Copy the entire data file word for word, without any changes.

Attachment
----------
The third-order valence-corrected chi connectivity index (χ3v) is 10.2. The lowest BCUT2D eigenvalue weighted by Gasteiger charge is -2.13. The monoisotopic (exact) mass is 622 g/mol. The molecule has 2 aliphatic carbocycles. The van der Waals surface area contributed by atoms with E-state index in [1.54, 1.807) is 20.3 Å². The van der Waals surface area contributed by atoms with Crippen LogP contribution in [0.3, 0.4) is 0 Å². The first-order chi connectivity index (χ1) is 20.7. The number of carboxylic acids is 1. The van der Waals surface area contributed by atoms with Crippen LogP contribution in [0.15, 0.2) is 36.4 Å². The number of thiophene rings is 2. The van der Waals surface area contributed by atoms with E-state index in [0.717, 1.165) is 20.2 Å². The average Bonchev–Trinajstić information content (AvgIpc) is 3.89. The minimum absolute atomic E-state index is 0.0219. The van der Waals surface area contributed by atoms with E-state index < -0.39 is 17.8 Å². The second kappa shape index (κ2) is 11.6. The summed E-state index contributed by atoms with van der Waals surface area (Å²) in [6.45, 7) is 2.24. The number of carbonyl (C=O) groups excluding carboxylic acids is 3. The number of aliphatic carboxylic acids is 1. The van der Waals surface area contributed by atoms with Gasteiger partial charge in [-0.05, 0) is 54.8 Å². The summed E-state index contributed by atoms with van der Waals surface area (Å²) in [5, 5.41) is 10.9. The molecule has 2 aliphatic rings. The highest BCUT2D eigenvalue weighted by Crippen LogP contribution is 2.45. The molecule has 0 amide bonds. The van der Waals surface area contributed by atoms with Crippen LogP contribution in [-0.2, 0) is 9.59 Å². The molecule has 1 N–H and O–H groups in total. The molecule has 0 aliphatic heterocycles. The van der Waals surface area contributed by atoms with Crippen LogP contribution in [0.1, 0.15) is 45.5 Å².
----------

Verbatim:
The third-order valence-corrected chi connectivity index (χ3v) is 10.2. The lowest BCUT2D eigenvalue weighted by Gasteiger charge is -2.13. The monoisotopic (exact) mass is 622 g/mol. The molecule has 2 aliphatic carbocycles. The van der Waals surface area contributed by atoms with E-state index in [1.54, 1.807) is 20.3 Å². The van der Waals surface area contributed by atoms with Crippen LogP contribution in [0.3, 0.4) is 0 Å². The first-order chi connectivity index (χ1) is 20.7. The number of carboxylic acids is 1. The van der Waals surface area contributed by atoms with Crippen LogP contribution in [0.15, 0.2) is 36.4 Å². The number of thiophene rings is 2. The van der Waals surface area contributed by atoms with E-state index in [0.717, 1.165) is 20.2 Å². The average Bonchev–Trinajstić information content (AvgIpc) is 3.89. The minimum absolute atomic E-state index is 0.0219. The van der Waals surface area contributed by atoms with E-state index < -0.39 is 17.8 Å². The second kappa shape index (κ2) is 11.6. The summed E-state index contributed by atoms with van der Waals surface area (Å²) in [6.45, 7) is 2.24. The number of carbonyl (C=O) groups excluding carboxylic acids is 3. The number of aliphatic carboxylic acids is 1. The van der Waals surface area contributed by atoms with Gasteiger partial charge in [-0.05, 0) is 54.8 Å². The summed E-state index contributed by atoms with van der Waals surface area (Å²) in [5, 5.41) is 10.9. The molecule has 2 aliphatic rings. The highest BCUT2D eigenvalue weighted by Crippen LogP contribution is 2.45. The molecule has 0 amide bonds. The van der Waals surface area contributed by atoms with Crippen LogP contribution in [-0.2, 0) is 9.59 Å². The molecule has 1 N–H and O–H groups in total. The molecule has 0 aliphatic heterocycles. The van der Waals surface area contributed by atoms with Crippen LogP contribution in [0.1, 0.15) is 45.5 Å².